“The New province.  You know what I’m talking about.”

She wasn’t buying my enthusiasm.  Did I read her wrong?.  She just stared at me, pretending she didn’t understand.

“What else could bring us together, babe?  Finally, a real world issue.  Gay sex.  And brave, manly men like Bob Duncan, keeping the faith.  The man was meant to be the pope the way Obama was meant to be president.  He even has an American English-like accent.”

After a minute she raised her eyes, ready to tell me what I wanted to hear.  She was  truly a poster child for the new Anglicanism.  Which means, she was smokin’. She raised her eyes to me said,  “Is this a Real Life episode or something?  Are there cameras nearby?”

“Come on, sweetie.  You know why the church is dying.  LiberalismHumanismBishop Pike.  I know you shudder when you think of him.  Let’s just say later I’ll turn you on by calling him ‘heretic Pike.’”

“This is a little weird,” she giggled a bit.  I guessed that “weird” was a secret code for Anglicans.

“Granted, the real problems happened with Women’s ordination, but we can gloss over the … problem of gender until the next time we meet with the Romans.”  I hoped she wouldn’t tell me that the Roman Catholic Priesthood was the safest place for gay men.

“Look, I do find you kind of cute, but I have no fucking idea what you are talking about.  Are you a religious freak?”  At least she was smiling.  She knew what I was talking about.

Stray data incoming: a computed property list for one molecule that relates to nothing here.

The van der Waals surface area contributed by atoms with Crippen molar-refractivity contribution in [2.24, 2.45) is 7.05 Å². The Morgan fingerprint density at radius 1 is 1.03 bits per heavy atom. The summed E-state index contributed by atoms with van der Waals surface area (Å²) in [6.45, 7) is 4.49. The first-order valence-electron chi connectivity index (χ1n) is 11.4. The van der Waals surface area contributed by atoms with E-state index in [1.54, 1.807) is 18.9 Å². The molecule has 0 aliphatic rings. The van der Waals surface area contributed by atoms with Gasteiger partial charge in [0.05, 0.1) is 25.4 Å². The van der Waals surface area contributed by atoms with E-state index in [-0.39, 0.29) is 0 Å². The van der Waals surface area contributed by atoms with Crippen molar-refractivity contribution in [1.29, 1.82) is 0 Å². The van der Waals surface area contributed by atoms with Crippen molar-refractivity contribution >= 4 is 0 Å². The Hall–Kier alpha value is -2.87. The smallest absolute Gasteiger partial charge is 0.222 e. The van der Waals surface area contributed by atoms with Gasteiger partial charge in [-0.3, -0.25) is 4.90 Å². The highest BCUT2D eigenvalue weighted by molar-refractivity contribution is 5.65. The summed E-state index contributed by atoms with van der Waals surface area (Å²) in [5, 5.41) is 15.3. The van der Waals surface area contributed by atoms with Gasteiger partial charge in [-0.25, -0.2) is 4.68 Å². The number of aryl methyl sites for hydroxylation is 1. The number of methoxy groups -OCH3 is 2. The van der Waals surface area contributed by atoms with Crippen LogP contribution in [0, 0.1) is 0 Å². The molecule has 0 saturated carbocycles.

“Aren’t we all religious freaks?  I know you have a thurible in your room and read the collected works of Richard Hooker every night.  I know you have Robert Gagnon on your mind.”

“Robert Gagnon?  Isn’t he a porn star?”

“Well, he knows a lot about gay sex.  And where to find it in the bible.”

“I’ve never heard anyone use the bible and porn as a pick up line before.  What’s a thurible?”

“You’re playing.”  Or perhaps she was a low church evangelical.  They’re passionate about what they believe, and get right to the point.  None of this ritual gesture business.  They say it when they mean it.

“Wait, weren’t you on American Idol?”

I knew she understood the connections.  Pike.  Women.  The 1979 BCP.  Spong.   The Episcopal Church was dying because of them.  “No.  You watch?”

“Of course!  Doesn’t everyone?  Weekly.”

“It’s like church.”  That might be the cue.  I’d find out exactly where she stood.  Would it be St Mary the Virgin, the Anglo Catholic church in Manhattan?  She didn’t know the rector had gone Episcopal.  Or All Angels, where Bishop Minns once preached the word?  Or Church of the Resurrection?  Or maybe it was that new little Anglican joint down in Midtown.  I had to know.

“Church?  You mean, like, uh, churchy church?  Like God?  Is that what you mean by the bible?”

“Yeah, baby.  Churchy church.  Without … heretics.  Just as the bible says.”  I let heretics slide out of my mouth slowly.

“Heretics, going to … hell.”  I smiled, making eye contact.  Eye contact is crucial for seducing Anglicans.  “Or Apostates.  Whatever turns you on.”

“Well,” her eyes kind of darted to the side,  “I… believe in God, but, um, I just haven’t gotten around to it.  Sometimes I watch Joel Osteen, late.  But… this is very weird to talk about this at a bar.  Why don’t you just ask me for my number.”

“Uh,” I was a bit flustered, taken aback by her directness.  “OK.”

“But generally, don’t use the Anglican thing as a pickup line.  Nobody cares.”

“I just thought…”

“Well, there’s so much harm done in the name of religion.  It seems quaint and sometimes old-fashioned.  Most services are boring.  Old music and desperate people.  Sad.  It could be different, maybe.  But now I just want to par-tay!”  She shook her fist in the air just a little, as one of her friends looked over, checking to see if she needed protection.

“Look I’ll buy you a drink if you just tell me your denomination.”

She smiled.  “Silly.  I’m an Episcopalian.  You don’t recognize me?  I’m your senior warden’s daughter.  Let’s do shots.”